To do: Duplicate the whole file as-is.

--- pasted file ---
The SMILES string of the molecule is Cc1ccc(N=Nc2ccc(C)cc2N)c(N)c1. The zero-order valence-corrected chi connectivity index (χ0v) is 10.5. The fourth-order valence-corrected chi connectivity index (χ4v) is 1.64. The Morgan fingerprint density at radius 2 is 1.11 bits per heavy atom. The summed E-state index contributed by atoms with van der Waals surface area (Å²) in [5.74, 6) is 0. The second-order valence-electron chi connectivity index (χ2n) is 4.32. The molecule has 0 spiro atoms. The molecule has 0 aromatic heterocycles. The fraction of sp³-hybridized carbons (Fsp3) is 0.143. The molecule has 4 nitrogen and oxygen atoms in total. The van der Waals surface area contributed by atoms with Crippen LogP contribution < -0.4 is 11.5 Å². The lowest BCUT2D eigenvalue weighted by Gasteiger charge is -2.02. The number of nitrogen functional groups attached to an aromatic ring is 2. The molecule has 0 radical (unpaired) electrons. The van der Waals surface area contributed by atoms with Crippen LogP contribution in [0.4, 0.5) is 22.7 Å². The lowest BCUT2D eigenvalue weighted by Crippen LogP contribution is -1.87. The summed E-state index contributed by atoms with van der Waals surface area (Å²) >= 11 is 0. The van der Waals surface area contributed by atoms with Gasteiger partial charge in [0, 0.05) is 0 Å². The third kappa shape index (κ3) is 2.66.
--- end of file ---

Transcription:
The SMILES string of the molecule is Cc1ccc(N=Nc2ccc(C)cc2N)c(N)c1. The zero-order valence-corrected chi connectivity index (χ0v) is 10.5. The fourth-order valence-corrected chi connectivity index (χ4v) is 1.64. The Morgan fingerprint density at radius 2 is 1.11 bits per heavy atom. The summed E-state index contributed by atoms with van der Waals surface area (Å²) in [5.74, 6) is 0. The second-order valence-electron chi connectivity index (χ2n) is 4.32. The molecule has 0 spiro atoms. The molecule has 0 aromatic heterocycles. The fraction of sp³-hybridized carbons (Fsp3) is 0.143. The molecule has 4 nitrogen and oxygen atoms in total. The van der Waals surface area contributed by atoms with Crippen LogP contribution < -0.4 is 11.5 Å². The lowest BCUT2D eigenvalue weighted by Gasteiger charge is -2.02. The number of nitrogen functional groups attached to an aromatic ring is 2. The molecule has 0 radical (unpaired) electrons. The van der Waals surface area contributed by atoms with Crippen LogP contribution in [0.4, 0.5) is 22.7 Å². The lowest BCUT2D eigenvalue weighted by Crippen LogP contribution is -1.87. The summed E-state index contributed by atoms with van der Waals surface area (Å²) >= 11 is 0. The van der Waals surface area contributed by atoms with Gasteiger partial charge in [0, 0.05) is 0 Å². The third kappa shape index (κ3) is 2.66.